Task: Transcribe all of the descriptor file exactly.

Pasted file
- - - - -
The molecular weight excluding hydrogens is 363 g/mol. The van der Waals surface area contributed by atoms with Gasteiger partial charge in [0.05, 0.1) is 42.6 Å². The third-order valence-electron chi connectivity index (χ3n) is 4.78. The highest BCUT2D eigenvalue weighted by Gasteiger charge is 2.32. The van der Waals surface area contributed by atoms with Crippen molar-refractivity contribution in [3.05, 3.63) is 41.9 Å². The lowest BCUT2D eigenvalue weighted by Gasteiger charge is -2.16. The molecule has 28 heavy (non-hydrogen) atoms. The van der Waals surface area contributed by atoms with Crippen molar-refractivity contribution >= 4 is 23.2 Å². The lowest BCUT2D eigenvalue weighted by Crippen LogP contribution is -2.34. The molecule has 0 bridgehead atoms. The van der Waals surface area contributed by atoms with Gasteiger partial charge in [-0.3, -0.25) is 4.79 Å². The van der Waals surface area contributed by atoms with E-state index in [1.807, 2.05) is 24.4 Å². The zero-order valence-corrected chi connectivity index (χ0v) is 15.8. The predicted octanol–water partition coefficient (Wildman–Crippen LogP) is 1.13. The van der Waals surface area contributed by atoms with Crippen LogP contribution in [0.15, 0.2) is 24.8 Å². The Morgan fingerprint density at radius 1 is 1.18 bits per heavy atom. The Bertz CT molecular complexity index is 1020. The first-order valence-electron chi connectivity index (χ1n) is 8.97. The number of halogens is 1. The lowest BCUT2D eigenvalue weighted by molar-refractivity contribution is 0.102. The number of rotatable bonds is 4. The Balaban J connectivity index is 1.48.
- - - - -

The molecular weight excluding hydrogens is 363 g/mol. The van der Waals surface area contributed by atoms with Gasteiger partial charge in [0.05, 0.1) is 42.6 Å². The third-order valence-electron chi connectivity index (χ3n) is 4.78. The highest BCUT2D eigenvalue weighted by Gasteiger charge is 2.32. The van der Waals surface area contributed by atoms with Crippen molar-refractivity contribution in [3.05, 3.63) is 41.9 Å². The lowest BCUT2D eigenvalue weighted by Gasteiger charge is -2.16. The molecule has 28 heavy (non-hydrogen) atoms. The van der Waals surface area contributed by atoms with Crippen molar-refractivity contribution >= 4 is 23.2 Å². The lowest BCUT2D eigenvalue weighted by Crippen LogP contribution is -2.34. The molecule has 0 bridgehead atoms. The van der Waals surface area contributed by atoms with Gasteiger partial charge in [-0.3, -0.25) is 4.79 Å². The van der Waals surface area contributed by atoms with E-state index in [1.807, 2.05) is 24.4 Å². The zero-order valence-corrected chi connectivity index (χ0v) is 15.8. The predicted octanol–water partition coefficient (Wildman–Crippen LogP) is 1.13. The van der Waals surface area contributed by atoms with Crippen LogP contribution in [0.15, 0.2) is 24.8 Å². The Morgan fingerprint density at radius 1 is 1.18 bits per heavy atom. The Bertz CT molecular complexity index is 1020. The first-order valence-electron chi connectivity index (χ1n) is 8.97. The number of halogens is 1. The lowest BCUT2D eigenvalue weighted by molar-refractivity contribution is 0.102. The number of rotatable bonds is 4. The Balaban J connectivity index is 1.48.